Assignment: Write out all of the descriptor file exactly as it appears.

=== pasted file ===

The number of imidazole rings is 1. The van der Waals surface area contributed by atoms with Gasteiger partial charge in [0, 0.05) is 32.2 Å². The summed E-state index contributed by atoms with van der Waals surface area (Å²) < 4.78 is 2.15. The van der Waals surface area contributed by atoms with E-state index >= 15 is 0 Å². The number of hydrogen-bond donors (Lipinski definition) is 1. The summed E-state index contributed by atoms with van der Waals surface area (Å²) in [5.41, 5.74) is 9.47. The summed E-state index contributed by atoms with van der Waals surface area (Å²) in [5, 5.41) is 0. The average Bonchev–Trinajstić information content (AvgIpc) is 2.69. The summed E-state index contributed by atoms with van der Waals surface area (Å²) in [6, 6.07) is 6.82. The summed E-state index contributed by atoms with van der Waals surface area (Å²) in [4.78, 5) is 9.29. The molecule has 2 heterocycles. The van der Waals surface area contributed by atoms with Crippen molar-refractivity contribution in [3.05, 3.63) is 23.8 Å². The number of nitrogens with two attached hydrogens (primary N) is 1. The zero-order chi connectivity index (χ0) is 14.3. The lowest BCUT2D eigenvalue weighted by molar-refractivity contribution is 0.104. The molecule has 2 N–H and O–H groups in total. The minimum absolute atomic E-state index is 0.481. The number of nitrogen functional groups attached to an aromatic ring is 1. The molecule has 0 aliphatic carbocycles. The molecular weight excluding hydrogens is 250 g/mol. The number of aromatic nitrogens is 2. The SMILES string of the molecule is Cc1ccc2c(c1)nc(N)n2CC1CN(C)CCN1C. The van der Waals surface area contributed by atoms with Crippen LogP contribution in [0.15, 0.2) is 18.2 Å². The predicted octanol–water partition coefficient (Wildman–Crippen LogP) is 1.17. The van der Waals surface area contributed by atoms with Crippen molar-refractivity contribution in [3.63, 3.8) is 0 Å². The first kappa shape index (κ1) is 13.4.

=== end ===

The number of imidazole rings is 1. The van der Waals surface area contributed by atoms with Gasteiger partial charge in [0, 0.05) is 32.2 Å². The summed E-state index contributed by atoms with van der Waals surface area (Å²) < 4.78 is 2.15. The van der Waals surface area contributed by atoms with E-state index >= 15 is 0 Å². The number of hydrogen-bond donors (Lipinski definition) is 1. The summed E-state index contributed by atoms with van der Waals surface area (Å²) in [5.41, 5.74) is 9.47. The summed E-state index contributed by atoms with van der Waals surface area (Å²) in [5, 5.41) is 0. The average Bonchev–Trinajstić information content (AvgIpc) is 2.69. The summed E-state index contributed by atoms with van der Waals surface area (Å²) in [6, 6.07) is 6.82. The summed E-state index contributed by atoms with van der Waals surface area (Å²) in [4.78, 5) is 9.29. The molecule has 2 heterocycles. The van der Waals surface area contributed by atoms with Crippen molar-refractivity contribution in [3.05, 3.63) is 23.8 Å². The number of nitrogens with two attached hydrogens (primary N) is 1. The zero-order chi connectivity index (χ0) is 14.3. The lowest BCUT2D eigenvalue weighted by molar-refractivity contribution is 0.104. The molecule has 2 N–H and O–H groups in total. The minimum absolute atomic E-state index is 0.481. The number of nitrogen functional groups attached to an aromatic ring is 1. The molecule has 0 aliphatic carbocycles. The molecular weight excluding hydrogens is 250 g/mol. The number of aromatic nitrogens is 2. The SMILES string of the molecule is Cc1ccc2c(c1)nc(N)n2CC1CN(C)CCN1C. The van der Waals surface area contributed by atoms with Crippen LogP contribution in [0.15, 0.2) is 18.2 Å². The predicted octanol–water partition coefficient (Wildman–Crippen LogP) is 1.17. The van der Waals surface area contributed by atoms with Crippen molar-refractivity contribution in [3.63, 3.8) is 0 Å². The first kappa shape index (κ1) is 13.4.